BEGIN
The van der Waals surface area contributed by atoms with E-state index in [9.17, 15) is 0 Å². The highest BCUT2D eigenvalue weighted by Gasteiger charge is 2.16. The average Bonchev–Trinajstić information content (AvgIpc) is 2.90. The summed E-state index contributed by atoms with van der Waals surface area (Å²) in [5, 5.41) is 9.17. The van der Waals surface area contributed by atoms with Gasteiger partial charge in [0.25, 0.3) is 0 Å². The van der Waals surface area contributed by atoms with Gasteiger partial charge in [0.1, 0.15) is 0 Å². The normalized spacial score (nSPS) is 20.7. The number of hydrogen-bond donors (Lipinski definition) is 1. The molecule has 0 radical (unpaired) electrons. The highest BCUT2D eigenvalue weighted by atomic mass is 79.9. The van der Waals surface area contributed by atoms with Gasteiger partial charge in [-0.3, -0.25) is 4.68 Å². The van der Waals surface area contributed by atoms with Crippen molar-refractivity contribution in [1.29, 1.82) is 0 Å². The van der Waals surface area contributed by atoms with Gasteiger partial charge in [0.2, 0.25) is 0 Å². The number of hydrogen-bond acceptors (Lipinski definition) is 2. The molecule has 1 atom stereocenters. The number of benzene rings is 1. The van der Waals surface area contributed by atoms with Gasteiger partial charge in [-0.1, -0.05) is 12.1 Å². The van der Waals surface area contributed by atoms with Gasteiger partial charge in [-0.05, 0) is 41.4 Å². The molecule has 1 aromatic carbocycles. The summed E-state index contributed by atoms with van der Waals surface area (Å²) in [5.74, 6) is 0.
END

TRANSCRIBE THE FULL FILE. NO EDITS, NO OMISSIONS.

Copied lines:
The van der Waals surface area contributed by atoms with E-state index in [9.17, 15) is 0 Å². The highest BCUT2D eigenvalue weighted by Gasteiger charge is 2.16. The average Bonchev–Trinajstić information content (AvgIpc) is 2.90. The summed E-state index contributed by atoms with van der Waals surface area (Å²) in [5, 5.41) is 9.17. The van der Waals surface area contributed by atoms with Gasteiger partial charge in [0.25, 0.3) is 0 Å². The van der Waals surface area contributed by atoms with Gasteiger partial charge in [0.1, 0.15) is 0 Å². The normalized spacial score (nSPS) is 20.7. The number of hydrogen-bond donors (Lipinski definition) is 1. The molecule has 0 radical (unpaired) electrons. The highest BCUT2D eigenvalue weighted by atomic mass is 79.9. The van der Waals surface area contributed by atoms with Gasteiger partial charge in [-0.3, -0.25) is 4.68 Å². The van der Waals surface area contributed by atoms with Crippen molar-refractivity contribution in [1.29, 1.82) is 0 Å². The van der Waals surface area contributed by atoms with Gasteiger partial charge in [0.2, 0.25) is 0 Å². The number of hydrogen-bond acceptors (Lipinski definition) is 2. The molecule has 1 atom stereocenters. The number of benzene rings is 1. The van der Waals surface area contributed by atoms with Gasteiger partial charge in [-0.1, -0.05) is 12.1 Å². The van der Waals surface area contributed by atoms with Gasteiger partial charge in [-0.05, 0) is 41.4 Å². The molecule has 1 aromatic carbocycles. The summed E-state index contributed by atoms with van der Waals surface area (Å²) in [5.74, 6) is 0.